Holy Rollers: Murder and Madness in Oregon's Love Cult

by T. McCracken and Robert B. Blodgett




Headline in Waldport's South Lincoln County News, April 1, 1997


Waldport, Oregon, the setting for the final chapter of Creffield's story, was also the setting for the first chapter of another cult story. In September of 1975, when Marshall Herff Applewhite and Bonnie Lu Nettles invited people to a meeting at the Pat Boone Inn where they said they were going to talk about their religious philosophies, over 100 people showed up. Waldport's population at the time was about 700. Ron Sutton, chief criminal deputy for Lincoln County, wasn't one of the attendees. "What I heard it was going to be about was the dumbest thing I ever heard of, and I thought no one would show up," he said later. "I kick myself many times for not going to that meeting."

What Applewhite and Lu Nettles--a music professor and a nurse known as "Bo and Peep," "Do and Ti," and "The Two"--told the assembly was how they were from "a higher realm"--had a personal connection with God. They said that at some point they would be assassinated, lie in the streets for three days, and then "ascend to a higher evolutionary level via a spaceship." Those who followed them, they said, would at the same time also ascend to a higher level via a spaceship. Those who wanted to find this salvation by spaceship were told to "forgo their worldly belongings"--all that is except for their automobiles--leave their families, and follow them to Colorado. About two dozen people did leave town with them--leaving everything behind, some even leaving their children behind. The story made national headlines and the group was dubbed by the media as "The UFO Cult."

Waldport, OregonAnd as in Creffield's story, worse was yet to come.

The assembly at the Pat Boone Inn was the first successful recruitment meeting held for the group that eventually became known as Heaven's Gate. Over the next twenty-two years the group grew, until in 1997 Applewhite and thirty-eight of his flock "abandoned their containers" in a mansion in California at Rancho Santa Fe. Believing the spaceship from "the Level Above Human" that was going to take them to "their world" in the Heavens was trailing Comet Hale-Bopp, they committed mass suicide.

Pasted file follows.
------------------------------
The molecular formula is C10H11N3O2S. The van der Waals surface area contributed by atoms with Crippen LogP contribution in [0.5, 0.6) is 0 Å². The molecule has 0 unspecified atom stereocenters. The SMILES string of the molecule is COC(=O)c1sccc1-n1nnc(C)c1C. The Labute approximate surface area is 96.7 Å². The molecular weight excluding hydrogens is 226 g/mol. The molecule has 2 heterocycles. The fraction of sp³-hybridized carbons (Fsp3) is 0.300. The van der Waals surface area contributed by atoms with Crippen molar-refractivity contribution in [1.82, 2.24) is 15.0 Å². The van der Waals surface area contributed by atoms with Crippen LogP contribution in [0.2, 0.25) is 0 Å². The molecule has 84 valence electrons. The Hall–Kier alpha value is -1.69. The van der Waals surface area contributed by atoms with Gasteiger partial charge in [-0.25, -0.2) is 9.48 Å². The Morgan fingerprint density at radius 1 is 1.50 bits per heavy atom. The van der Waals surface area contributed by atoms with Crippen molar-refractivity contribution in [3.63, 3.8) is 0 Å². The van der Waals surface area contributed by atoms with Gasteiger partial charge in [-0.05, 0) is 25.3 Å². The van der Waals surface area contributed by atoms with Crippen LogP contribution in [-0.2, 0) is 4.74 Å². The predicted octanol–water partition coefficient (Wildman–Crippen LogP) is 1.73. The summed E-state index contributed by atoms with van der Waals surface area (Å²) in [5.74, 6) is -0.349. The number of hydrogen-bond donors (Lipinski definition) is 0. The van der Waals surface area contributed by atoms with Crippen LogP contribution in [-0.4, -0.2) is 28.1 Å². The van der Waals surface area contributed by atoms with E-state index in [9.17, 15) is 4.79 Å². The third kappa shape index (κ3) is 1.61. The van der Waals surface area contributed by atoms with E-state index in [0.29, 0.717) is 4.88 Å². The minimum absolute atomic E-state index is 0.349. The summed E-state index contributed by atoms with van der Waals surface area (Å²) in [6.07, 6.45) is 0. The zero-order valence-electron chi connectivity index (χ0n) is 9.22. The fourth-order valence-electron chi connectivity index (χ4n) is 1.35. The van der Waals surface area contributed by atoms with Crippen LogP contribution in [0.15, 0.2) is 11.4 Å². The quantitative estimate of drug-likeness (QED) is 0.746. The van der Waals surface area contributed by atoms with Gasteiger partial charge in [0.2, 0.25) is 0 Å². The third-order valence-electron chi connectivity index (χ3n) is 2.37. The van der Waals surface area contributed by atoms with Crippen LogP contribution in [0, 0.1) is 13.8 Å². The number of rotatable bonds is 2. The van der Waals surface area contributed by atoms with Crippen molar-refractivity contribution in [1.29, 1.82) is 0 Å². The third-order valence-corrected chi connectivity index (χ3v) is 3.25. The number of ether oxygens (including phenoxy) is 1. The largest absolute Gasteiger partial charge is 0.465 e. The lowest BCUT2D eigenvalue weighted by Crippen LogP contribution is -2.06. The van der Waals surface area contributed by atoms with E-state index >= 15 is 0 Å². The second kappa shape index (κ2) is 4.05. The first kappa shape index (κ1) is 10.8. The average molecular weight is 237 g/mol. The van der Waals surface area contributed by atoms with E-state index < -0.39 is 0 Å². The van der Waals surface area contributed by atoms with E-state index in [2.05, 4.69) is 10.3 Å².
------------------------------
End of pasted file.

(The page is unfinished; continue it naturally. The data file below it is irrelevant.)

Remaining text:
A hundred years from now, will people be familiar with the story of Heaven's Gate or will it be forgotten like Creffield's story? Fifty years from now will a student from Waldport High happen upon an article about the tragedy, and when she asks her parents for more information be told: "Why dredge up the dead? It'll only hurt the living. It was a one-time thing. Nothing like that could happen again. Or, anyhow, it couldn't ever happen again to normal people. Sane people. People like you and me."


As was promised--the keys to Heaven's Gate are here again in Ti and Do (The UFO Two) as they were in Jesus and His Father 2000 yrs. ago.

Heading for Heaven's Gate's Internet site in 1997

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